But you can't always find another record company who will spend hundreds of thousands of dollars to promote and advertise your album, to arrange appearances, shows, interviews with media, then pay for recording studios, producers, distribution fees and costs, etc.
So, like everything else in a capitalist society, the rewards go to the ones who provide the capital. It may not be completely right, but it is how it is in this kind of system.
It is no different from any other job for a company.
Microsoft has brilliant programmers who have the ideas and genius that people need. And they provide all the work to produce a product that uses their ideas to to provide value to millions of people.
The company sells those ideas and that work and keeps almost all the profits from it? Why Because it was their capital that funded the development and they took the financial risk of investment up front. They paid salaries and capital costs ahead of time in anticipation of sales.
That is capitalism. That's just simply how it works.
If it seems unfair, then consider that the employee could save his salary and build up enough capital to start his one business and then make his own investments, risk his own time and money, make his own decisions - and maybe, if he invests wisely and correctly, then he too will make the big money in his turn.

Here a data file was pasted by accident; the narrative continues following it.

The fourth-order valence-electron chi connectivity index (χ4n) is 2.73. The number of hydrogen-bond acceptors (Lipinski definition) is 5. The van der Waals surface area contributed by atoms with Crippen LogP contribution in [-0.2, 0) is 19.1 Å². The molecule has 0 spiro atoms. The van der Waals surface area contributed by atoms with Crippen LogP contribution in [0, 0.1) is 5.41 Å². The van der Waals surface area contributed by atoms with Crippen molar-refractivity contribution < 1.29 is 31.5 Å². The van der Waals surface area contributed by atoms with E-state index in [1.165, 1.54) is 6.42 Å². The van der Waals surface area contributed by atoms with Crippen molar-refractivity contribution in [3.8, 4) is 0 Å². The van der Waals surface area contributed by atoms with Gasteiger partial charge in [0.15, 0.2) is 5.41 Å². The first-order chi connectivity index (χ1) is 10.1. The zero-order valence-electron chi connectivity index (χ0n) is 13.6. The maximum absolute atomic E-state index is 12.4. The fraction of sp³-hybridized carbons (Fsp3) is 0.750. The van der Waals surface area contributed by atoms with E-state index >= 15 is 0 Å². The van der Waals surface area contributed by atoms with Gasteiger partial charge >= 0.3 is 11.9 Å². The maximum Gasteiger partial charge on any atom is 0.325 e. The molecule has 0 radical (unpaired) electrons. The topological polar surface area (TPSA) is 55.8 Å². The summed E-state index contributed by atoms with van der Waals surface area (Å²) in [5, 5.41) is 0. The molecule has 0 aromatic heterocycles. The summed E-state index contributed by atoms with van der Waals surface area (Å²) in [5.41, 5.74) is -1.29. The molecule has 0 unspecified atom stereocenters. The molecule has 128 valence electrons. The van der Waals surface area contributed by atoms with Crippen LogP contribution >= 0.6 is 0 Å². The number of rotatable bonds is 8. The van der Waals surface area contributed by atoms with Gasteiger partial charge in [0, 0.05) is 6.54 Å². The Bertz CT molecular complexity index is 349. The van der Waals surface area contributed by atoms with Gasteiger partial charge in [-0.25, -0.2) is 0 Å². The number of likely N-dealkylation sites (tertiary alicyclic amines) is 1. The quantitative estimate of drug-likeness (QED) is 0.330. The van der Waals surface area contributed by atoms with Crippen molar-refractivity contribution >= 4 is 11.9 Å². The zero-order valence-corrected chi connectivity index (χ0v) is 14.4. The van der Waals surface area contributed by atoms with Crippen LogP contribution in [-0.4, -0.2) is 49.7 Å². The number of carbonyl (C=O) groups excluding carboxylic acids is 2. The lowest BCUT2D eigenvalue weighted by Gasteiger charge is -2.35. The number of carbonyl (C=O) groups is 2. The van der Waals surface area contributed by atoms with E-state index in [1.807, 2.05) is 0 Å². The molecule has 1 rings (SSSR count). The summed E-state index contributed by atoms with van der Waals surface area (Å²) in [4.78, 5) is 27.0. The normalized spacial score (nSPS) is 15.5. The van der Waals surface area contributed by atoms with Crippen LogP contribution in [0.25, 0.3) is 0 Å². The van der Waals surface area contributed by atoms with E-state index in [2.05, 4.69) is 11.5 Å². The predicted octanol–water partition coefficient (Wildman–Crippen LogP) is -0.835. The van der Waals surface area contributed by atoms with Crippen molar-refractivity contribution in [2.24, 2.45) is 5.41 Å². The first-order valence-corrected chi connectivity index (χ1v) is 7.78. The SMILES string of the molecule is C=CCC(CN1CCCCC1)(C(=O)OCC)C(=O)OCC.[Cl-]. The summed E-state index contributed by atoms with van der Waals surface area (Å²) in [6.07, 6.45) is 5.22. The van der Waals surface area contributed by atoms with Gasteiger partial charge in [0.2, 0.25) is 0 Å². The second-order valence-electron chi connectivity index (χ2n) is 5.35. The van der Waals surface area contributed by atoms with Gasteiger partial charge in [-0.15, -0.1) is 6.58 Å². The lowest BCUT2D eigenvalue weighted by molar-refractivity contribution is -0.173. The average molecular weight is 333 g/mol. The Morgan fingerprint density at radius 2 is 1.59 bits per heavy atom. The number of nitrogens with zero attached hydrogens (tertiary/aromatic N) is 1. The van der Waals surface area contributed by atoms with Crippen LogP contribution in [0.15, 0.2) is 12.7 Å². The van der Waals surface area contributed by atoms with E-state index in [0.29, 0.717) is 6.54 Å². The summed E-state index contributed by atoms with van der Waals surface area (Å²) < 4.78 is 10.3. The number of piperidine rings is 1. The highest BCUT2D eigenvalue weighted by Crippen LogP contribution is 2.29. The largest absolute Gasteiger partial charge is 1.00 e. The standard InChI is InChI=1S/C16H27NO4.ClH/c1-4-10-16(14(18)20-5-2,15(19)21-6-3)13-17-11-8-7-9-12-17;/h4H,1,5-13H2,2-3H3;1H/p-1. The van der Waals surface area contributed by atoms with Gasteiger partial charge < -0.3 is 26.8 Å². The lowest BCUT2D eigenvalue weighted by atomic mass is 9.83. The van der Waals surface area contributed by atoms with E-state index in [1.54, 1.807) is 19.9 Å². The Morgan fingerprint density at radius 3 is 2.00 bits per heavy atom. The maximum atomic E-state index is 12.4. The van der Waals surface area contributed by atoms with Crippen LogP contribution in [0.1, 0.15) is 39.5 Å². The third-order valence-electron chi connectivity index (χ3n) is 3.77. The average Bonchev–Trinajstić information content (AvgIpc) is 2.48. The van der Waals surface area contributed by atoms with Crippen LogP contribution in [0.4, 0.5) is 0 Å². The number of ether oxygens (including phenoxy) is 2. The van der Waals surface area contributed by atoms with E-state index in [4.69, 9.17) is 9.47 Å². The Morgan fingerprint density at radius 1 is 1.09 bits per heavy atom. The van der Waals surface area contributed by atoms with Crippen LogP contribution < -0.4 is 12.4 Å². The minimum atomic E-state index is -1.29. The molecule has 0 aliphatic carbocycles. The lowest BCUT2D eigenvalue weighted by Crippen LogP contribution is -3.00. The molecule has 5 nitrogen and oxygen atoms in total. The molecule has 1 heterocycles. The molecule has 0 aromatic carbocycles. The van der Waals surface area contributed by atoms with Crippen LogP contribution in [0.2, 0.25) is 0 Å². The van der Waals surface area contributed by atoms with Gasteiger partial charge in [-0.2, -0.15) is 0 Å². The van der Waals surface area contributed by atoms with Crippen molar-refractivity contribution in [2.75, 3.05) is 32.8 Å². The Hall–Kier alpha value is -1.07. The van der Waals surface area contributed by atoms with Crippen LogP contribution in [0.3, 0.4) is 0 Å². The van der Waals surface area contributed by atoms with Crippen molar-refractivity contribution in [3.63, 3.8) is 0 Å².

He has the freedom to do that. That's what this society is all about really.

Your description of how music works in Russia is fascinating. I'd like to hear more about that. So music is completely free there? I wonder how people come to be famous. Is it all by word of mouth? How are CD's sold? Who does that? Is it all underground businesses? Foreign businesses? Black Market? Government issue? How does it work?

At 1/09/2007 9:12 PM, Anonymous igor said...

... I was not defending copyright laws as a way for publishers and record labels to make money.
It is SUPPOSED to allow the ARTIST to make a living.
However, the economics being what they are...

oh, yes, I understand that you are not defending "copyright laws as a way for publishers and record labels to make money". Still, you do defend the copyright laws themselves, right? In the interest of ... mmm ... content creators, yes?

But I see the problem in those "laws" themselves, Val. It's not "capitalists" who are "baaad". It's just those ridiculous "laws" that practically give license to rob consumers and to screw the interests of humans as a whole to the so-called "intellectual property owners". Forever! I understand that what you are trying to is to find a way to make the system work in the interests of artists and listeners. Still, while the current "intellectual property laws" are valid - what you want is impossible. Those laws are like a loaded gun with the attached license to kill and attached presidential pardon. IT WILL ALWAYS FIND WAY INTO HANDS OF LESS DECENT PEOPLE! Even if you find a "new way" to distribute music directly from artists to listeners, if those "laws" are still valid, your "new way" would (quickly) be hijacked by people like ... mmm ... donald trump (?). You, artists, won't have a chance against that "capitalist" crowd. And, again as today, you'd get ... 5 cent per track.